‘June Fourth’ Seventeen Years Later: How I Kept a Promise

PU ZHIQIANG

The weekend of June 3, 2006, was the seventeenth anniversary of the Beijing massacre and also the first time I ever received a summons. It happened, as the police put it, “according to law.” Twice within twenty-four hours Deputy Chief Sun Di of Department 1 of the Beijing...

Liu Binyan (1925-2005...

PERRY LINK

Liu Binyan, the distinguished Chinese journalist and writer who died of cancer on December 5, 2005, in exile in New Jersey, at the age of eighty, was an inveterate defender of the poor and the oppressed, a man with a powerful analytic mind. But the trait that most determined his...

A Little Leap Forward

NICHOLAS D. KRISTOF

The Communist dynasty is collapsing in China, and in retrospect one of the first signs was a Chinese-language computer virus that began spreading when I was a reporter in Beijing in the early 1990s. The virus would pop up on your screen and ask a question about the hard-line...

AsiaWorld

IAN BURUMA

1.To stand somewhere in the center of an East Asian metropolis, Seoul, say, or Guangzhou, is to face an odd cultural conundrum. Little of what you see, apart from the writing on billboards, can be described as traditionally Asian. There are the faux-traditional façades—...

China: The Anaconda in the Chandelier

PERRY LINK

In China’s Mao years you could be detained and persecuted for talking with your neighbor about your cat. The Chinese word for “cat” (mao, high level tone) is a near homonym for the name of the Great Leader (mao, rising tone), and a tip to the police from an eavesdropper who...

Found Horizon

IAN BURUMA

1.Traveling recently by bus from Shigatse to Lhasa, squeezed in between a heavily made-up bar hostess from Sichuan who was vomiting her breakfast out the window and a minor Tibetan official in a shiny brown suit who asked me about Manchester United football club before noisily...

East Is West

IAN BURUMA

Chang-rae Lee has an extraordinary talent for describing violence. Here is his account of the gang rape and murder of a Korean sex slave (“comfort woman”) in a Japanese army camp during World War II:I ran up the north path by the latrines, toward the clearing, as it was known...

Divine Killer

IAN BURUMA

“If there was anything Mao wouldn’t want to see, it was tears. Mao said on one occasion, ‘I can’t bear to see poor people cry. When I see their tears, I can’t hold back my own.’ “Another thing which upset Mao was bloodshed.” —From Mao Zedong: Man, Not God by...

China in Cyberspace

IAN BURUMA

1.It is not widely known that the People’s Republic of China and Taiwan are now at war. The battles are not being fought on land, however, or at sea, or even, strictly speaking, in the air; they take place in cyberspace, where nobody so far has ever died. The soldiers in this...

The Jiang Zemin Mystery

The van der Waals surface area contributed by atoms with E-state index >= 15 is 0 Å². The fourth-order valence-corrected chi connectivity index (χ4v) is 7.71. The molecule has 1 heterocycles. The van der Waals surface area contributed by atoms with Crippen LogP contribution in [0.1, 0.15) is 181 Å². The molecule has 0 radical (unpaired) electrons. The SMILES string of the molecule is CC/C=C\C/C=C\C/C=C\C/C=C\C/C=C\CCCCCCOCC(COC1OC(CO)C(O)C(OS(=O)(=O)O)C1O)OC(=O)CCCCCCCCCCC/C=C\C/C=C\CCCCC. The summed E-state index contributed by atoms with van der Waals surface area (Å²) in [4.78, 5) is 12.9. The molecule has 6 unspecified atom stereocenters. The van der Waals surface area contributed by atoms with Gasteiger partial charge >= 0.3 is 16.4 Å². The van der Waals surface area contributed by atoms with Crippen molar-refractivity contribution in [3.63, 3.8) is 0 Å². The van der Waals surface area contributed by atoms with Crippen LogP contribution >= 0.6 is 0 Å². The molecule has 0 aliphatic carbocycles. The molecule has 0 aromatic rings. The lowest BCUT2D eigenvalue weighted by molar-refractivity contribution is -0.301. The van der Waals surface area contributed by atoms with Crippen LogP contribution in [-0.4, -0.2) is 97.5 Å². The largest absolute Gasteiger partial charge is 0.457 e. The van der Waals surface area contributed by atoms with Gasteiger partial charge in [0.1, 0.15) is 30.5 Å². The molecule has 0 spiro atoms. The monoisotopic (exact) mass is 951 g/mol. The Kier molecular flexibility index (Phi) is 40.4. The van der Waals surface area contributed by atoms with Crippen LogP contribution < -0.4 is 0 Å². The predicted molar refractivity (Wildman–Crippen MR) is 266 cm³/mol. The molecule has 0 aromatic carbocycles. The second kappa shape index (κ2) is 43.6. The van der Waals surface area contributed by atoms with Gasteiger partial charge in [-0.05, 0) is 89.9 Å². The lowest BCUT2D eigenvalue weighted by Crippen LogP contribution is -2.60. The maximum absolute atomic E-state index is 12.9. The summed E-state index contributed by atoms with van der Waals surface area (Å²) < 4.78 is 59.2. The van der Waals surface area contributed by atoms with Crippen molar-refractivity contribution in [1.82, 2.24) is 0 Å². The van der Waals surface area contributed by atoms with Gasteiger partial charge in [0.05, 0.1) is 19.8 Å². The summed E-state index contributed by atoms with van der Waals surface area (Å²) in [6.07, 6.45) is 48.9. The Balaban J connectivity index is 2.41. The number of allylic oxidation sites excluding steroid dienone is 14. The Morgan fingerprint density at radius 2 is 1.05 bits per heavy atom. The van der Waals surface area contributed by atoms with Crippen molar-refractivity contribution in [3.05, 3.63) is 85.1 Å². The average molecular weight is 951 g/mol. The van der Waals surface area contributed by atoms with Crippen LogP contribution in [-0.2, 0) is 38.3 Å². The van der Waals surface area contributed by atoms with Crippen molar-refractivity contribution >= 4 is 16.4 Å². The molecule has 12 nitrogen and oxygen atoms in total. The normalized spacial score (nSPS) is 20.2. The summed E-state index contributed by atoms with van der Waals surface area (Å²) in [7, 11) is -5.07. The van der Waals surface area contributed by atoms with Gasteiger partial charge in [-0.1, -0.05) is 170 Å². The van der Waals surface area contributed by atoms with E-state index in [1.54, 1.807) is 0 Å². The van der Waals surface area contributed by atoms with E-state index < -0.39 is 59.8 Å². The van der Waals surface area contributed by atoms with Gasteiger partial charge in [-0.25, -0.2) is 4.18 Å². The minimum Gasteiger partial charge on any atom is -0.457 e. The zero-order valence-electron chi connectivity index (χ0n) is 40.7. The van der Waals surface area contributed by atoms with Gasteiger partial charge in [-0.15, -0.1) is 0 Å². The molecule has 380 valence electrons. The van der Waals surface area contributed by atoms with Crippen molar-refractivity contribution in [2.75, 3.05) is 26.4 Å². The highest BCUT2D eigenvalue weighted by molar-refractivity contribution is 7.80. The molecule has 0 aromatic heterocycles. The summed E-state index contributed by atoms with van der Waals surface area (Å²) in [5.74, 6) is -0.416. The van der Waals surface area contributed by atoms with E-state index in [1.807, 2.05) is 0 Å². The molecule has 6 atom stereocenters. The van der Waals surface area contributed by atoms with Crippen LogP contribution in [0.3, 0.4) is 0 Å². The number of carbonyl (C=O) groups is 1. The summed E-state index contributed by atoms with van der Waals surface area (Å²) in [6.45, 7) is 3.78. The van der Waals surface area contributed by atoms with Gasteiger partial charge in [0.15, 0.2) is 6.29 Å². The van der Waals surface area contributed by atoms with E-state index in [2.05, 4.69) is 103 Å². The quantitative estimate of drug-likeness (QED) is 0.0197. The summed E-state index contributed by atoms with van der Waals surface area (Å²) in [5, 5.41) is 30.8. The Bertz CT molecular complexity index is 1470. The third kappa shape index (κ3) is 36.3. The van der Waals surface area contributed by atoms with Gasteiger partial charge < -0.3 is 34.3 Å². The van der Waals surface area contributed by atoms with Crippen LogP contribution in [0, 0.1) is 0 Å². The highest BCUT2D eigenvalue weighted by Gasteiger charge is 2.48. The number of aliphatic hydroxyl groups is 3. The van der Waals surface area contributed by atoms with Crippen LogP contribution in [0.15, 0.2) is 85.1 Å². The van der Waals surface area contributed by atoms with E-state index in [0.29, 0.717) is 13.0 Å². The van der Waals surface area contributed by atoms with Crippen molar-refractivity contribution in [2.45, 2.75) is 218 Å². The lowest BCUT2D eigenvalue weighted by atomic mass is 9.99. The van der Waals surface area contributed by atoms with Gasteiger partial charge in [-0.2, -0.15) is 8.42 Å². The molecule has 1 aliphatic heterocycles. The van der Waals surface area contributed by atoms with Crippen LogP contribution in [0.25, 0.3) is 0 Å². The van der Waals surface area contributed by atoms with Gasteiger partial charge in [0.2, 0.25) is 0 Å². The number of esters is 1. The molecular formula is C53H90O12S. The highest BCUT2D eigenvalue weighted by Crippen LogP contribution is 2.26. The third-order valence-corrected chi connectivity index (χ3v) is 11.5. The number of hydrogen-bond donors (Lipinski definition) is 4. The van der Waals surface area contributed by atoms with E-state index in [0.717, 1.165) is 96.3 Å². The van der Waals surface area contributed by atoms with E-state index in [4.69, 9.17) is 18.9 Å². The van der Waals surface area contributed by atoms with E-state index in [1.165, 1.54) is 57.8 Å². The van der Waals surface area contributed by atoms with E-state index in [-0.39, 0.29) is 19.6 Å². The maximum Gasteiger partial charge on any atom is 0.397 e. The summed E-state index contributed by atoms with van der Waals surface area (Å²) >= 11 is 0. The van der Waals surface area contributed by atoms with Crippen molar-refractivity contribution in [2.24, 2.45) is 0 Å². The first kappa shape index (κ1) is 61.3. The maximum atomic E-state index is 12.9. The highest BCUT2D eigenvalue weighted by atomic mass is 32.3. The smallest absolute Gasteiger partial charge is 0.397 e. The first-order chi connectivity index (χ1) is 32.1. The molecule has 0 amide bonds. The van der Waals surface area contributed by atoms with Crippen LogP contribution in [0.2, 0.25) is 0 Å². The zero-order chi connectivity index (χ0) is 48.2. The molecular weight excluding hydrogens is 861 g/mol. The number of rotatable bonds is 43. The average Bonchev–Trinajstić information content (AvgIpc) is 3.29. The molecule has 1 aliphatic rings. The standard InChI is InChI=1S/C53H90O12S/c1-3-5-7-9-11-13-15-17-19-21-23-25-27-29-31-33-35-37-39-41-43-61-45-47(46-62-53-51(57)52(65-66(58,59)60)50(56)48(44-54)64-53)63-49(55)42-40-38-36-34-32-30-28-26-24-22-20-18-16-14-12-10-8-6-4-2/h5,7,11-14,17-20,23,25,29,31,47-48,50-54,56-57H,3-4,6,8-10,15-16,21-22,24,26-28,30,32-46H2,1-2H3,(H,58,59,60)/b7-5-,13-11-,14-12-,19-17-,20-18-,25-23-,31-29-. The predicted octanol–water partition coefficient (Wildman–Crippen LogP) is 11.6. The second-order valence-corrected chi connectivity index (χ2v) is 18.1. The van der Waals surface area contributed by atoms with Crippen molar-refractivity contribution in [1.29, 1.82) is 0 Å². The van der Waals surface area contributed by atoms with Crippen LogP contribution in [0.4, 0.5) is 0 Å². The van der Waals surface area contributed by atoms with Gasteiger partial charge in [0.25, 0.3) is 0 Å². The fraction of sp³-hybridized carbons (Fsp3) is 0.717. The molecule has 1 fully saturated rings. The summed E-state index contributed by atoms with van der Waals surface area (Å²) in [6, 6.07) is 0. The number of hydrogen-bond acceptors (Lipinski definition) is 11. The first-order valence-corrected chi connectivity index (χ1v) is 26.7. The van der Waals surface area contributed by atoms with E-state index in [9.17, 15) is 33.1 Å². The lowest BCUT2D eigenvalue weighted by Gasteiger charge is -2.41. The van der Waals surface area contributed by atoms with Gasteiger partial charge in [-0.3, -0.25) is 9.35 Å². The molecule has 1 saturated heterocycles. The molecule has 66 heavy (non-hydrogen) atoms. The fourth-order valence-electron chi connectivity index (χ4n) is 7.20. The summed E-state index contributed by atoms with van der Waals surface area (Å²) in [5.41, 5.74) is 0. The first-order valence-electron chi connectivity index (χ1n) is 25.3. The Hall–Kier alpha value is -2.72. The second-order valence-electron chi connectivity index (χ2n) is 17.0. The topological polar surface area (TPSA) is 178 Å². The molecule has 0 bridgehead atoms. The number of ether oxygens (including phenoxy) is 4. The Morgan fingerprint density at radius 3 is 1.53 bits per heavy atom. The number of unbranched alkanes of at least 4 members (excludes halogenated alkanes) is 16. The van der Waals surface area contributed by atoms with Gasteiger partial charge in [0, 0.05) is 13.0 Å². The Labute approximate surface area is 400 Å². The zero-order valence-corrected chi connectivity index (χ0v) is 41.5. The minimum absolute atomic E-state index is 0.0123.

ORVILLE SCHELL

1.Since the Chinese Communist Party leaders will not allow themselves to be criticized in the press or on television, critics have had to find other means to express their political grievances. Historically speaking, one of the most telling ways to make a protest known has been...

Sex and Democracy in Taiwan

IAN BURUMA

Fairly or not, sex scandals in politics have acquired a peculiarly Anglo-Saxon ring. The French boast of taking a more sophisticated view of the private lives of public men—that is to say, those lives are shielded from public scrutiny. Germans smack their lips when their...

Selling Out Hong Kong

IAN BURUMA

1.And so it finally came to pass, at midnight, June 30, 1997, in the brand-new Hong Kong convention center, resembling, local people say, a giant cockroach: the red flag of the People’s Republic of China, snapping in the breeze of wind machines, went up, and the Union Jack came...

Holding Out in Hong Kong

IAN BURUMA

1.The Master said: “If seeking wealth were a decent pursuit, I too would seek it, even if I had to work as a janitor. As it is, I’d rather follow my inclinations.”—Confucius: Analects1Flicking through the April issue of the Hong Kong Tatler, a glossy high life magazine...

China: The Defining Moment

JONATHAN MIRSKY

The evolution of the People’s Republic of China since its founding in 1949 has been tumultuous and bloody, and marked by the suffering of millions. It has been anything but peaceful. Yet it is precisely the prospect of “peaceful evolution,” which in Peking has the special...

The Beginning of the End

IAN BURUMA

Failed rebellions are often like failed marriages: former partners and their friends blame the other side for what went wrong; old tensions are magnified; the past is rewritten; feuding camps are formed. This pretty much sums up the situation among the survivors of the Beijing...

In China’s Gulag

JONATHAN D. SPENCE

Near the end of The Gulag Archipelago, Solzhenitsyn includes a chapter he calls “The Muses in Gulag.” Most of the chapter describes the absurdity and uselessness of the Communist Party’s Cultural and Educational Section, but he also briefly reflects on the relationship...

Unmasking the Monster

JONATHAN MIRSKY